UCM partner Vasya, a pastor at Irpin Bible Church (IBC) and teacher of Youth Ministry at Kyiv Theological Seminary, is amongst the many Ukrainians who put the safety of their communities above their own when the conflict began. From the first day of the war and all through the occupation of their city, Vasya and his IBC colleagues provided food and shelter in their church building, and helped evacuate about 3,500 people from Irpin and the surrounding region.
Vasya is now pouring his time and energy into starting up volunteer centres in a number of locations that were devasted by Russian forces, including Hostomel and Borodyanka. Although only small towns, they were of military significance and so were attacked and occupied at the start of the conflict. Now the Russian forces have gone but the damage they have left behind is significant. “Not only buildings but lives have been destroyed,” Vasya says. He feels this is a crucial moment for the Ukrainian church to show leadership in helping rebuild lives, and pointing people to Christ.
At each of the volunteer centres, staff are working towards four main goals:
• to help people with food and medicines, with healthcare professionals also involved to offer assistance;to work with children and teenagers;
• to facilitate psychological and spiritual support groups, running "overcoming adversity" courses;
• to hold Sunday services, with the hope of planting churches.
They have been encouraged by the numbers of people visiting the centres so far, often seeing more than 1500 in a week. In one place that previously had no faith community, now about 50-60 people attend the Sunday meetings; for many, it is their first experience of church. Vasya was also happy to see many young people at an event in the summer. “We were surprised, there were more than 100 teenagers!” he says. “This is the first time I have seen such a large number of teenagers gathered together in this town.” He hopes they will continue to come along.
“My focus is on opening and supporting the centres,” he explains, “but the greatest need is for dedicated ministers. Because of the war, we have problems with the economy in the country. Many people have moved from our region because of the crisis, so we have a shortage of ministers. We pray that ministers will be ordained for the centres.”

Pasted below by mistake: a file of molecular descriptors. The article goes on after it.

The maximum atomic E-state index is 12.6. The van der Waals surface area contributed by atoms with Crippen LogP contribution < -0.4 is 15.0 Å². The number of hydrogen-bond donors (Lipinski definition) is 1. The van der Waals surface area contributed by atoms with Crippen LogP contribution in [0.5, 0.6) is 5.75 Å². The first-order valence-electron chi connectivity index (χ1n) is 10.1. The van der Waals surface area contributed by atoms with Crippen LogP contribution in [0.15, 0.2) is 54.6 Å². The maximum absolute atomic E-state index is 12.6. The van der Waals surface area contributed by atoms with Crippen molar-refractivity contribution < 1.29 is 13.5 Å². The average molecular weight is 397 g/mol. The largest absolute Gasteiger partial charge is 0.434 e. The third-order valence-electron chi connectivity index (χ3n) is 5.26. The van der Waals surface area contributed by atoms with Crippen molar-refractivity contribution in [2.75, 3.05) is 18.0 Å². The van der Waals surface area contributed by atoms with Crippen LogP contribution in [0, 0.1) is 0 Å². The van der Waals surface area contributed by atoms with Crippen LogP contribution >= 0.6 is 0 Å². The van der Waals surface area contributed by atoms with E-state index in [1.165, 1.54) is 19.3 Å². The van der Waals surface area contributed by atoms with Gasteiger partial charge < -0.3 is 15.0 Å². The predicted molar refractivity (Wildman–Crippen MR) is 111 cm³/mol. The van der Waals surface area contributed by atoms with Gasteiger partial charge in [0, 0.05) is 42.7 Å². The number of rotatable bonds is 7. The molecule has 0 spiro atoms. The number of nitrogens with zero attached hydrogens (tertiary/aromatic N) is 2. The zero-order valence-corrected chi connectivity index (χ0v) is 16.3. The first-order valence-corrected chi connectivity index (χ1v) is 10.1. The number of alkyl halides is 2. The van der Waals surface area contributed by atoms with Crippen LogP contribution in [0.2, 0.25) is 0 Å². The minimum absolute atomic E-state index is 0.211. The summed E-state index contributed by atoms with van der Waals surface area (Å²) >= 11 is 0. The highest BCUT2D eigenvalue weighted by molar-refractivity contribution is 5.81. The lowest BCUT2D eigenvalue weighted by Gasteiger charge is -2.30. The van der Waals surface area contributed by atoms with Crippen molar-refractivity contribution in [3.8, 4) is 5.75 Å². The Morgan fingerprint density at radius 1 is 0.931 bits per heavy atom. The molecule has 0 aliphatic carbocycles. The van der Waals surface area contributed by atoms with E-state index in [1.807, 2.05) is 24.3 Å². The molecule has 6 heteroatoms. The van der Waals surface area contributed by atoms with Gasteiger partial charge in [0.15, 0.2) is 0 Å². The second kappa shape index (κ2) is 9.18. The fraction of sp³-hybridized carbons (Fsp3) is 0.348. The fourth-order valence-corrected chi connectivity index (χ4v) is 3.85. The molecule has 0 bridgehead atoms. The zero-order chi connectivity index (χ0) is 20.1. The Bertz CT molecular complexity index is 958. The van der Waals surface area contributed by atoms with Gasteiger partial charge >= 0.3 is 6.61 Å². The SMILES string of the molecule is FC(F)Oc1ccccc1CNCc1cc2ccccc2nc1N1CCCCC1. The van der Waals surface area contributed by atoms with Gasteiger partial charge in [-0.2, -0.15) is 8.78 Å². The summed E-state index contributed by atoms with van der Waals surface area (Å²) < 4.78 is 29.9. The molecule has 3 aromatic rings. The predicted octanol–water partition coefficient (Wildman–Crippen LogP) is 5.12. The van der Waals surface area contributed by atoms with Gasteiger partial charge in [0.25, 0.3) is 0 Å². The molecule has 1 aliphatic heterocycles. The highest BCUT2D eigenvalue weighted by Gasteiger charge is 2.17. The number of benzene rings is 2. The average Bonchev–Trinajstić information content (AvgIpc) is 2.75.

At the end of September, a group of over 80 volunteers who serve in the different locations gathered together at IBC, sharing stories of successes, and bringing prayer needs. “Inspiring testimonies, lots of prayers and words of encouragement - that's how the first meeting of IBC volunteer centres went,” says Vasya. “Everyone has vivid testimonies of God's guidance.”
One encouraging report came from the centre in Hostomel, which has recently moved to new premises. A local artist kindly gave her time and talents to decorate the walls with a beautiful mural of a Bible verse.
"Jesus is the Way, the Truth, and the Life" - the hope is that these words from John will serve as a reminder to all who come to the church premises that the path to salvation is only through Jesus.
We are so excited to see the impact the centres are having, and we echo the words of gratitude spoken by the IBC leadership: “God incredibly gives the opportunity to serve to spread the gospel to towns and villages. Thanks to every servant for dedication, hard work and attention to the needs of the neighbour.”
Ukraine Christian Ministries Registered Charity No 1061221